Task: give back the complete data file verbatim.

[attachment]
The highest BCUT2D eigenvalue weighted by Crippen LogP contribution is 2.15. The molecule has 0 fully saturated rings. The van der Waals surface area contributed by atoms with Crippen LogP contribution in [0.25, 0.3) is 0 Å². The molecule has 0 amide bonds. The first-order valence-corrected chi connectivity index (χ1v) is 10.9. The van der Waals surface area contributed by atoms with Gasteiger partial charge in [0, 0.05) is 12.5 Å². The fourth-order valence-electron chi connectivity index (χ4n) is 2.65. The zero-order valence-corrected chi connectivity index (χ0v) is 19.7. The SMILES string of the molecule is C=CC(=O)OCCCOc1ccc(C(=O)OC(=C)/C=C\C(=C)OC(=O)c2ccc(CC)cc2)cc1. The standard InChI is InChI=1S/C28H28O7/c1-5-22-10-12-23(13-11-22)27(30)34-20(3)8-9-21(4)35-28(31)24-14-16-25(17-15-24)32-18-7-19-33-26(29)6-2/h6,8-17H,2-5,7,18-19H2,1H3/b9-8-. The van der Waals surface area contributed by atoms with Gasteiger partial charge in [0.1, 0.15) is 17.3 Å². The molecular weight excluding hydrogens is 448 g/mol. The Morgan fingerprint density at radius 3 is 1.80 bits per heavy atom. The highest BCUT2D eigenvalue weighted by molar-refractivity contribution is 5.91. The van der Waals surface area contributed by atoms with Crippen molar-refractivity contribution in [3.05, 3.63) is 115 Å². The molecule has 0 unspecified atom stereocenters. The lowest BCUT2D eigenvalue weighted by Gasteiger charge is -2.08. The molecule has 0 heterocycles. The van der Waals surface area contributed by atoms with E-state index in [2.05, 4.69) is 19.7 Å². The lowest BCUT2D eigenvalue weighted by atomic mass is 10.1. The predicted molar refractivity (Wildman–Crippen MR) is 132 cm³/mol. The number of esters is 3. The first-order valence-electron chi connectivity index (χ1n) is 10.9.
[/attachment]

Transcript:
The highest BCUT2D eigenvalue weighted by Crippen LogP contribution is 2.15. The molecule has 0 fully saturated rings. The van der Waals surface area contributed by atoms with Crippen LogP contribution in [0.25, 0.3) is 0 Å². The molecule has 0 amide bonds. The first-order valence-corrected chi connectivity index (χ1v) is 10.9. The van der Waals surface area contributed by atoms with Gasteiger partial charge in [0, 0.05) is 12.5 Å². The fourth-order valence-electron chi connectivity index (χ4n) is 2.65. The zero-order valence-corrected chi connectivity index (χ0v) is 19.7. The SMILES string of the molecule is C=CC(=O)OCCCOc1ccc(C(=O)OC(=C)/C=C\C(=C)OC(=O)c2ccc(CC)cc2)cc1. The standard InChI is InChI=1S/C28H28O7/c1-5-22-10-12-23(13-11-22)27(30)34-20(3)8-9-21(4)35-28(31)24-14-16-25(17-15-24)32-18-7-19-33-26(29)6-2/h6,8-17H,2-5,7,18-19H2,1H3/b9-8-. The van der Waals surface area contributed by atoms with Gasteiger partial charge in [0.1, 0.15) is 17.3 Å². The molecular weight excluding hydrogens is 448 g/mol. The Morgan fingerprint density at radius 3 is 1.80 bits per heavy atom. The highest BCUT2D eigenvalue weighted by molar-refractivity contribution is 5.91. The van der Waals surface area contributed by atoms with Crippen molar-refractivity contribution in [3.05, 3.63) is 115 Å². The molecule has 0 unspecified atom stereocenters. The lowest BCUT2D eigenvalue weighted by Gasteiger charge is -2.08. The molecule has 0 heterocycles. The van der Waals surface area contributed by atoms with E-state index in [2.05, 4.69) is 19.7 Å². The lowest BCUT2D eigenvalue weighted by atomic mass is 10.1. The predicted molar refractivity (Wildman–Crippen MR) is 132 cm³/mol. The number of esters is 3. The first-order valence-electron chi connectivity index (χ1n) is 10.9.